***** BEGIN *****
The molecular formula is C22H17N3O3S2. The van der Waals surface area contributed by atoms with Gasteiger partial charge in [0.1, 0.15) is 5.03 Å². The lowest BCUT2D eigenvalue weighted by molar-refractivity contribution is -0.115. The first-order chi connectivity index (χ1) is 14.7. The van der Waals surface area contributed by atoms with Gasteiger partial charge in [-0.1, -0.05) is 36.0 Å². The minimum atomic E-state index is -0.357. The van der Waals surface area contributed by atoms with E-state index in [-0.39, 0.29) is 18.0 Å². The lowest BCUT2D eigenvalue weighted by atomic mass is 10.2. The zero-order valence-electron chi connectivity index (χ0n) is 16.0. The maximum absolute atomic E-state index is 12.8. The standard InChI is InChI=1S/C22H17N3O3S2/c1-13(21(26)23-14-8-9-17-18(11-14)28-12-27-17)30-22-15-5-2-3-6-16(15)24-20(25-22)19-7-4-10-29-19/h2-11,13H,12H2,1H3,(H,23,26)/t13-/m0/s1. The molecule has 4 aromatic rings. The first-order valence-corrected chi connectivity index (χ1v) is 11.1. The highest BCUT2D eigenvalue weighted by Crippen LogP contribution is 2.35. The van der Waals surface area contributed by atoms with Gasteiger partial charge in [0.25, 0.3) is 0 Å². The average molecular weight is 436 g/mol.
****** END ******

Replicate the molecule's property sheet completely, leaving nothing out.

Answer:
The molecular formula is C22H17N3O3S2. The van der Waals surface area contributed by atoms with Gasteiger partial charge in [0.1, 0.15) is 5.03 Å². The lowest BCUT2D eigenvalue weighted by molar-refractivity contribution is -0.115. The first-order chi connectivity index (χ1) is 14.7. The van der Waals surface area contributed by atoms with Gasteiger partial charge in [-0.1, -0.05) is 36.0 Å². The minimum atomic E-state index is -0.357. The van der Waals surface area contributed by atoms with E-state index in [-0.39, 0.29) is 18.0 Å². The lowest BCUT2D eigenvalue weighted by atomic mass is 10.2. The zero-order valence-electron chi connectivity index (χ0n) is 16.0. The maximum absolute atomic E-state index is 12.8. The standard InChI is InChI=1S/C22H17N3O3S2/c1-13(21(26)23-14-8-9-17-18(11-14)28-12-27-17)30-22-15-5-2-3-6-16(15)24-20(25-22)19-7-4-10-29-19/h2-11,13H,12H2,1H3,(H,23,26)/t13-/m0/s1. The molecule has 4 aromatic rings. The first-order valence-corrected chi connectivity index (χ1v) is 11.1. The highest BCUT2D eigenvalue weighted by Crippen LogP contribution is 2.35. The van der Waals surface area contributed by atoms with Gasteiger partial charge in [0.25, 0.3) is 0 Å². The average molecular weight is 436 g/mol.